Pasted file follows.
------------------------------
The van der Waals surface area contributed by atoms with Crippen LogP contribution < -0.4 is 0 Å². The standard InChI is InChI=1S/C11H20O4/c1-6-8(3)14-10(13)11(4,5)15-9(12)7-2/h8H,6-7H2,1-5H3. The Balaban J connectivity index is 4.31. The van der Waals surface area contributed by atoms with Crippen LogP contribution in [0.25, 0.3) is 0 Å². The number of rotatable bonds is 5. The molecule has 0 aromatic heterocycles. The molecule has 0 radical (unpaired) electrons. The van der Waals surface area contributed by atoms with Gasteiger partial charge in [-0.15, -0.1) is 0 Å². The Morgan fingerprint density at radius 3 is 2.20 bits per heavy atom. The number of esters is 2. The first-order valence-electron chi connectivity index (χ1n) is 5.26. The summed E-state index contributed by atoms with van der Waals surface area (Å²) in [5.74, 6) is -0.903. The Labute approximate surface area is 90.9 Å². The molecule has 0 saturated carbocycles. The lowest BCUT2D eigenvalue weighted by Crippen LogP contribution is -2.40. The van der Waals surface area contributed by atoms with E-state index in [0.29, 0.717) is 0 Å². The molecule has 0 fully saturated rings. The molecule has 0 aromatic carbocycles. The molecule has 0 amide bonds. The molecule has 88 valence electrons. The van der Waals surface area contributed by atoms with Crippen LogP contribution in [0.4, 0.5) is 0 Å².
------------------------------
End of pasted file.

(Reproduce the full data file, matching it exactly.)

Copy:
The van der Waals surface area contributed by atoms with Crippen LogP contribution < -0.4 is 0 Å². The standard InChI is InChI=1S/C11H20O4/c1-6-8(3)14-10(13)11(4,5)15-9(12)7-2/h8H,6-7H2,1-5H3. The Balaban J connectivity index is 4.31. The van der Waals surface area contributed by atoms with Crippen LogP contribution in [0.25, 0.3) is 0 Å². The number of rotatable bonds is 5. The molecule has 0 aromatic heterocycles. The molecule has 0 radical (unpaired) electrons. The van der Waals surface area contributed by atoms with Gasteiger partial charge in [-0.15, -0.1) is 0 Å². The Morgan fingerprint density at radius 3 is 2.20 bits per heavy atom. The number of esters is 2. The first-order valence-electron chi connectivity index (χ1n) is 5.26. The summed E-state index contributed by atoms with van der Waals surface area (Å²) in [5.74, 6) is -0.903. The Labute approximate surface area is 90.9 Å². The molecule has 0 saturated carbocycles. The lowest BCUT2D eigenvalue weighted by Crippen LogP contribution is -2.40. The van der Waals surface area contributed by atoms with E-state index in [0.29, 0.717) is 0 Å². The molecule has 0 fully saturated rings. The molecule has 0 aromatic carbocycles. The molecule has 0 amide bonds. The molecule has 88 valence electrons. The van der Waals surface area contributed by atoms with Crippen LogP contribution in [0.4, 0.5) is 0 Å².